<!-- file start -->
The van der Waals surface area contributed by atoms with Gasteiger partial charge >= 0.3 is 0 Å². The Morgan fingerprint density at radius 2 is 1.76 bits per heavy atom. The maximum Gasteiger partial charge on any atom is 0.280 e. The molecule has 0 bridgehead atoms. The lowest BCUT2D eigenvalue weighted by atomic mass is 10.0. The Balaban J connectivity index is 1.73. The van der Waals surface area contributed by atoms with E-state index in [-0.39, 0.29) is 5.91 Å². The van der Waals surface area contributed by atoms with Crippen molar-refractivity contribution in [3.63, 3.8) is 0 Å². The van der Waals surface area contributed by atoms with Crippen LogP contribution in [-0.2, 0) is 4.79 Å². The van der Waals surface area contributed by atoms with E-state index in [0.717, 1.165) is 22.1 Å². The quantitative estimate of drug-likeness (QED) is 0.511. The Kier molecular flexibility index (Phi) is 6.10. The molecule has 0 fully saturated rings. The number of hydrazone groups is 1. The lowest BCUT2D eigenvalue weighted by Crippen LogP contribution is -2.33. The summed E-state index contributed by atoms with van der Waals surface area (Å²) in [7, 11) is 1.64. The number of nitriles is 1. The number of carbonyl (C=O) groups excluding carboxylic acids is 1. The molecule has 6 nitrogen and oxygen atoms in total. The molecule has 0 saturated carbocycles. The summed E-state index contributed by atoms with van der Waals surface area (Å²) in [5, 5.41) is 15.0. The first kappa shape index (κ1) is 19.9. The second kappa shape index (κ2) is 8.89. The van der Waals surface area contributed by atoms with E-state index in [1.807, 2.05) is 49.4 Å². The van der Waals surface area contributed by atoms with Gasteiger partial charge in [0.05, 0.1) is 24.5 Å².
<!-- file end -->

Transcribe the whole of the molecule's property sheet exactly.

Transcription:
The van der Waals surface area contributed by atoms with Gasteiger partial charge >= 0.3 is 0 Å². The Morgan fingerprint density at radius 2 is 1.76 bits per heavy atom. The maximum Gasteiger partial charge on any atom is 0.280 e. The molecule has 0 bridgehead atoms. The lowest BCUT2D eigenvalue weighted by atomic mass is 10.0. The Balaban J connectivity index is 1.73. The van der Waals surface area contributed by atoms with E-state index in [-0.39, 0.29) is 5.91 Å². The van der Waals surface area contributed by atoms with Crippen molar-refractivity contribution in [3.63, 3.8) is 0 Å². The van der Waals surface area contributed by atoms with Crippen LogP contribution in [-0.2, 0) is 4.79 Å². The van der Waals surface area contributed by atoms with E-state index in [0.717, 1.165) is 22.1 Å². The quantitative estimate of drug-likeness (QED) is 0.511. The Kier molecular flexibility index (Phi) is 6.10. The molecule has 0 fully saturated rings. The number of hydrazone groups is 1. The lowest BCUT2D eigenvalue weighted by Crippen LogP contribution is -2.33. The summed E-state index contributed by atoms with van der Waals surface area (Å²) in [7, 11) is 1.64. The number of nitriles is 1. The number of carbonyl (C=O) groups excluding carboxylic acids is 1. The molecule has 6 nitrogen and oxygen atoms in total. The molecule has 0 saturated carbocycles. The summed E-state index contributed by atoms with van der Waals surface area (Å²) in [5, 5.41) is 15.0. The first kappa shape index (κ1) is 19.9. The second kappa shape index (κ2) is 8.89. The van der Waals surface area contributed by atoms with E-state index in [1.807, 2.05) is 49.4 Å². The van der Waals surface area contributed by atoms with Gasteiger partial charge in [0.05, 0.1) is 24.5 Å².